Adams Papers

From John Adams to Elisha Boudinot, 3 April 1799

To the Grand Jury, of the County of Morris, in the state of New Jersey

Quincy April 3. 1799


Your obliging Address, at the Circuit Court of the State, in the March term of this year has been transmitted to me, by Elisha Boudinot Esqr one of the Justices of your Supreme Court, according to your request.

The Indignation you express at combinations to resist the operation of the Laws, is evincive of the dispositions of good citizens, and does you much honor. That Infatuation, which alone can excite Citizens to rise in Arms against Taxes laid, <with> in consideration of the necessities of the State, and with great deliberation, by their own representatives, and which induces an obvious necessity of raising more taxes in order to defray the Expence of suppressing their own presumptuous folly, is indeed Surprizing. That the Laws must be obeyed in a Government of Laws, is an all important Lesson: for what can be more destructive of Liberty and property, than Government without Law, whether in one, few or many. Insurrection itself is Government assumed, and without Law, tho partial and temporary and without right.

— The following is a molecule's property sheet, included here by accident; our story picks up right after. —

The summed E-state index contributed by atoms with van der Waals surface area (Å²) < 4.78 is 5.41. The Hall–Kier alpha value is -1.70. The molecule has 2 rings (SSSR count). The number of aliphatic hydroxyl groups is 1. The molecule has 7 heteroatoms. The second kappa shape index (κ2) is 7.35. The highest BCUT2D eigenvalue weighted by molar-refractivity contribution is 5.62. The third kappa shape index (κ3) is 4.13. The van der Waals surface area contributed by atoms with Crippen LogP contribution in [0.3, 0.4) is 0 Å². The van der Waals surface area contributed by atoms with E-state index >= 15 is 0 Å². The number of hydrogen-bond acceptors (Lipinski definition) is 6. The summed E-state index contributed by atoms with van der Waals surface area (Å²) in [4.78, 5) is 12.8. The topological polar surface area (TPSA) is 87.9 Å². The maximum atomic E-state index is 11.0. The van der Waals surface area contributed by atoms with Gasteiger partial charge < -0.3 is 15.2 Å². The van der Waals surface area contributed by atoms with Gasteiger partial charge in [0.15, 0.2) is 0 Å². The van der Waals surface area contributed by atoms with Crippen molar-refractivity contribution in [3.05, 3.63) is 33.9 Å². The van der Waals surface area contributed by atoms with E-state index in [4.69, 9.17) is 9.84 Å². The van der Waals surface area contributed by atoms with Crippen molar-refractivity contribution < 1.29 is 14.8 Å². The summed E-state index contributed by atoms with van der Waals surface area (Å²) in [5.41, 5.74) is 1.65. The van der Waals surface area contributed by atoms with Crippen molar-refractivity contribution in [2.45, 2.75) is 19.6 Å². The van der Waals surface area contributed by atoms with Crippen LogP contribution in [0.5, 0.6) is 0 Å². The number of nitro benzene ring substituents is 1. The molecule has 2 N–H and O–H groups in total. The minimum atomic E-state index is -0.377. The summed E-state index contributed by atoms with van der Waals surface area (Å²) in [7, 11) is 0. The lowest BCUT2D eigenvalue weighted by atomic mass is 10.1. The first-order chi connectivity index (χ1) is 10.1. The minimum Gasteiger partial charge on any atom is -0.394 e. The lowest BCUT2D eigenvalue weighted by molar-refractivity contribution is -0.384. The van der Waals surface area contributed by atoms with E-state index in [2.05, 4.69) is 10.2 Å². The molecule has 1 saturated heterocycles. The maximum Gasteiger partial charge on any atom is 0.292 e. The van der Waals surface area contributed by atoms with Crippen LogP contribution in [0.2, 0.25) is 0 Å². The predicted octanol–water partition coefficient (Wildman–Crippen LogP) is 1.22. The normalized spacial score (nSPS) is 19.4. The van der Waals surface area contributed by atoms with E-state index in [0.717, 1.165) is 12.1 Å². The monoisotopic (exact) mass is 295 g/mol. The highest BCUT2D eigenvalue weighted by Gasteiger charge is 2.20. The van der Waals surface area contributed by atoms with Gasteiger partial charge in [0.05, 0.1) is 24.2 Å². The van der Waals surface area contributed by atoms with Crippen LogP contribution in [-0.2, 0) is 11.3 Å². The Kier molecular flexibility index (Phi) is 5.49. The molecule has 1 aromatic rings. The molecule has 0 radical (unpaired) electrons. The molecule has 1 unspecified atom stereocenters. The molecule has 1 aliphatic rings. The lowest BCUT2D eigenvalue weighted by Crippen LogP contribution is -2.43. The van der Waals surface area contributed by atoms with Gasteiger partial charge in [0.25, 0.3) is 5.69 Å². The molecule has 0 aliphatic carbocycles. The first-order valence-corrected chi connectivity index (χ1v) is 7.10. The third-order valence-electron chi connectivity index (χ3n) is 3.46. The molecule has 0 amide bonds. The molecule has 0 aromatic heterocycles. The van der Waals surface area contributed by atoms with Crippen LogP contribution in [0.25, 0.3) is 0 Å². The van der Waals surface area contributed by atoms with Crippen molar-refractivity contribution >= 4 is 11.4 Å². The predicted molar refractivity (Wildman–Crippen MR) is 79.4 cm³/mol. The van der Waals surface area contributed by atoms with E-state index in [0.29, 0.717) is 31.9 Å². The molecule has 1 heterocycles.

While the door is not closed by any foreign compact, or by obvious Principles of Policy or Justice it will always by me, be held open, from a sense of my Duty for an accommodation of differences with any and all Nations, however powerful, insidious or dangerous they may be supposed to be, unless I could see a probable prospect of rendering them less so by our Interference. Dangers to the Peace, Rights and Liberties of Mankind arising from their corruptions and divisions, are too numerous <for us> to be controuled by Us, who, from our situation, have, of all Nations, the least colourable Pretentions to assume the ballance and the rod. If We are forced into the Scale, it will be against our Inclination and Judgment, and however light We may be thought to be, We will weigh as heavy as We can.

The End of every War is Peace. Your Approbation gives me great pleasure. Whenever We have Ennemies it will be their own fault, and they will be under no necessity of continuing Ennemies longer than they choose.

In the present Crisis, however, We ought to continue, with unabated Ardor, all our Preparations and Operations of Defence.

John Adams

MHi: Adams Papers.

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